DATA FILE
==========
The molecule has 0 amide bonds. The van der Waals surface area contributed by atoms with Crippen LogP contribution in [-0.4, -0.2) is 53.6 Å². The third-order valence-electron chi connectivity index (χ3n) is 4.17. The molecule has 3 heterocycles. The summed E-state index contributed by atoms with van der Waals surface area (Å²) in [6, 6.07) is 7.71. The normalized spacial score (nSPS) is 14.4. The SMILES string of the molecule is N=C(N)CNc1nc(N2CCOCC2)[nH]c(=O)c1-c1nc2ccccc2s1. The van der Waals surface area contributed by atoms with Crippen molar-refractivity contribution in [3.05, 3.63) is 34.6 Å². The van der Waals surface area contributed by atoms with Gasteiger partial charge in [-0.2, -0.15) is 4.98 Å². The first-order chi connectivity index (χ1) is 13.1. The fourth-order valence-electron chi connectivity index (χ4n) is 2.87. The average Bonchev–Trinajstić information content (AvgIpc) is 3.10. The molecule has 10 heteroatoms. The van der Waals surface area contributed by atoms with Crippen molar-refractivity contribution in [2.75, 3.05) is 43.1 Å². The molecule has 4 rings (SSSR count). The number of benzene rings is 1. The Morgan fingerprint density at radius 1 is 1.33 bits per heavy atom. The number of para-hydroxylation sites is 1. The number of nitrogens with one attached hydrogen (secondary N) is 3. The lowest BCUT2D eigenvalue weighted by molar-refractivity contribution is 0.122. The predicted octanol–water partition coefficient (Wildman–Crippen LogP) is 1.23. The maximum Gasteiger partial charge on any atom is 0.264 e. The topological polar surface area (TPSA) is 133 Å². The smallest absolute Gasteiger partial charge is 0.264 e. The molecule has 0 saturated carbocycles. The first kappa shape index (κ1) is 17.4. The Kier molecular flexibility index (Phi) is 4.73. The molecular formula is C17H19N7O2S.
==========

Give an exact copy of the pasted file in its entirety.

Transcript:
The molecule has 0 amide bonds. The van der Waals surface area contributed by atoms with Crippen LogP contribution in [-0.4, -0.2) is 53.6 Å². The third-order valence-electron chi connectivity index (χ3n) is 4.17. The molecule has 3 heterocycles. The summed E-state index contributed by atoms with van der Waals surface area (Å²) in [6, 6.07) is 7.71. The normalized spacial score (nSPS) is 14.4. The SMILES string of the molecule is N=C(N)CNc1nc(N2CCOCC2)[nH]c(=O)c1-c1nc2ccccc2s1. The van der Waals surface area contributed by atoms with Crippen molar-refractivity contribution in [3.05, 3.63) is 34.6 Å². The van der Waals surface area contributed by atoms with Gasteiger partial charge in [-0.2, -0.15) is 4.98 Å². The first-order chi connectivity index (χ1) is 13.1. The fourth-order valence-electron chi connectivity index (χ4n) is 2.87. The average Bonchev–Trinajstić information content (AvgIpc) is 3.10. The molecule has 10 heteroatoms. The van der Waals surface area contributed by atoms with Crippen molar-refractivity contribution in [2.75, 3.05) is 43.1 Å². The molecule has 4 rings (SSSR count). The number of benzene rings is 1. The Morgan fingerprint density at radius 1 is 1.33 bits per heavy atom. The number of para-hydroxylation sites is 1. The number of nitrogens with one attached hydrogen (secondary N) is 3. The lowest BCUT2D eigenvalue weighted by molar-refractivity contribution is 0.122. The predicted octanol–water partition coefficient (Wildman–Crippen LogP) is 1.23. The maximum Gasteiger partial charge on any atom is 0.264 e. The topological polar surface area (TPSA) is 133 Å². The smallest absolute Gasteiger partial charge is 0.264 e. The molecule has 0 saturated carbocycles. The first kappa shape index (κ1) is 17.4. The Kier molecular flexibility index (Phi) is 4.73. The molecular formula is C17H19N7O2S.